An oft-repeated claim by skeptics is that geneticists have disproved the possibility of Adam and Eve. Because existing human genetic diversity is so great, there can be no original couple from whom all people are descended.
Or, that’s what we’re told.
Biology professor and author Dennis Venema summarizes this argument in his book, “Adam and the Genome.” In it, he claims that “every genetic analysis estimating ancestral population sizes has agreed that we descend from a population of thousands, not a single ancestral couple.”
Some Christian authors have reacted to this apparent consensus by proposing new ways of reading Genesis that make Adam and Eve either mythological or not really our first parents. The goal has been to accommodate theology and the Bible to what we’re told is “settled science.”
But what if the science on Adam and Eve isn’t so settled? That’s the argument of a new paper by Discovery Institute senior fellow and developmental biologist Ann Gauger and Swedish mathematician Ola Hössjer, recently published in the journal, “BIO-Complexity.”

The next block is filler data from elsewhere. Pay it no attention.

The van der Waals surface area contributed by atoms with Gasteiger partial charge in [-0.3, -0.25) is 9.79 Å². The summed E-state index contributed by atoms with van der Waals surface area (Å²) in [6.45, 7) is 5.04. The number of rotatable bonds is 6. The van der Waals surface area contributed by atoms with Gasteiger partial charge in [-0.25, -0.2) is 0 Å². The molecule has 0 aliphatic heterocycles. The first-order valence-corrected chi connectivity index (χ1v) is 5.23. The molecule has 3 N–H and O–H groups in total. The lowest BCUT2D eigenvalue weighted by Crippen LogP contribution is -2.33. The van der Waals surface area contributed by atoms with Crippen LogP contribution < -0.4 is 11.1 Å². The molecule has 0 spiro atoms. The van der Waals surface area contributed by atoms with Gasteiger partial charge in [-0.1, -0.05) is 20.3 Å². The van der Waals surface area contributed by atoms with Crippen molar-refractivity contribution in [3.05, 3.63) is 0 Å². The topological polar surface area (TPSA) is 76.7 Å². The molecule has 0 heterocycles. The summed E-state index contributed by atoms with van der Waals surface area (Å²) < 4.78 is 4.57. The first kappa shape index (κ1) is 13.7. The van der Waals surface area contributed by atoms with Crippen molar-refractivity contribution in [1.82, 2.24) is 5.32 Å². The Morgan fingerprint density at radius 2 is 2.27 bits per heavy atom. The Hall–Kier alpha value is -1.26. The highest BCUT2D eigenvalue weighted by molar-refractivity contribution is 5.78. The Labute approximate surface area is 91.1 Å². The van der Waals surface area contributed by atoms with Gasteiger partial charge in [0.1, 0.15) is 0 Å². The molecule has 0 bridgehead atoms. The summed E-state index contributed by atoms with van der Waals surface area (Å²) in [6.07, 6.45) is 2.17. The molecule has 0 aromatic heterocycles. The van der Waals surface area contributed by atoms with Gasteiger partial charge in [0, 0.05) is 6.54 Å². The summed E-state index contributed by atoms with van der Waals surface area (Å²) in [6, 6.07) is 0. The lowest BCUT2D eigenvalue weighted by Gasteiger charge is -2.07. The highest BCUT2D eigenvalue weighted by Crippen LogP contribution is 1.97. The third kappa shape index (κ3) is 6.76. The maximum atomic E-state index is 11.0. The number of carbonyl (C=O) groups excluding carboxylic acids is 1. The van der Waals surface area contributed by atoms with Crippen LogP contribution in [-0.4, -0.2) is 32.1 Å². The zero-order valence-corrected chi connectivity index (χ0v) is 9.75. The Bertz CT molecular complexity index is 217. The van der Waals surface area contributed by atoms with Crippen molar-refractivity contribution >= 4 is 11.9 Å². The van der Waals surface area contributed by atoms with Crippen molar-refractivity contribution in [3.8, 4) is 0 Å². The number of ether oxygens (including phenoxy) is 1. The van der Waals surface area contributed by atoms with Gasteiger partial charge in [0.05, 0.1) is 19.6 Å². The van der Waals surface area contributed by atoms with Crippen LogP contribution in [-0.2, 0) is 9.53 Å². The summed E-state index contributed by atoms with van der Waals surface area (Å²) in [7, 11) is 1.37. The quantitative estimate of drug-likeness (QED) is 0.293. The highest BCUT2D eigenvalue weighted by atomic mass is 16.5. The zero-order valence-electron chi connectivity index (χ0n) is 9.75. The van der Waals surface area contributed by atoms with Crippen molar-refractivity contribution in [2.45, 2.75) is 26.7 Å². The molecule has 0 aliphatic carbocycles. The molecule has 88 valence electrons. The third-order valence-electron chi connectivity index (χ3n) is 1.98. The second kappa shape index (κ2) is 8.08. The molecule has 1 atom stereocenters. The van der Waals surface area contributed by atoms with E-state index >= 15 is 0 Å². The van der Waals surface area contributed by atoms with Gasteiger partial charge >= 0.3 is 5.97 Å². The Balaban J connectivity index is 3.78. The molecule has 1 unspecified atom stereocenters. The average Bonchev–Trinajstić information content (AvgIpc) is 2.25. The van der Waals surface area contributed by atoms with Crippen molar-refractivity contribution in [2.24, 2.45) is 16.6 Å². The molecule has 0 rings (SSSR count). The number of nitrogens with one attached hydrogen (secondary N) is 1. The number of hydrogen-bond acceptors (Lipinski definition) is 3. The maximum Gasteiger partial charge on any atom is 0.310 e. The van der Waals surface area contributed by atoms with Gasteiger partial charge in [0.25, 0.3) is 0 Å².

In order to test whether it really is impossible to account for modern variation in human beings by starting with just two people, these researchers did something that, incredibly, no one had tried before: They started with just two people, and ran the numbers.
Using accepted population growth and mutation rates, Gauger and Hössjer programmed a computer to start with a genetic Adam and Eve and replicate the known distribution of diversity in today’s human population. Their results, to put it simply, fly in the face of the much-touted consensus.
According to their model, a couple who shared some genetic markers could generate all the diversity we see today within about 2 million years—which Venema and others claim is impossible.
However, given two people who share no genetic markers—in other words, two people who weren’t born but were created with four unique sets of chromosomes—that time frame drops to a few hundred thousand, not millions, of years.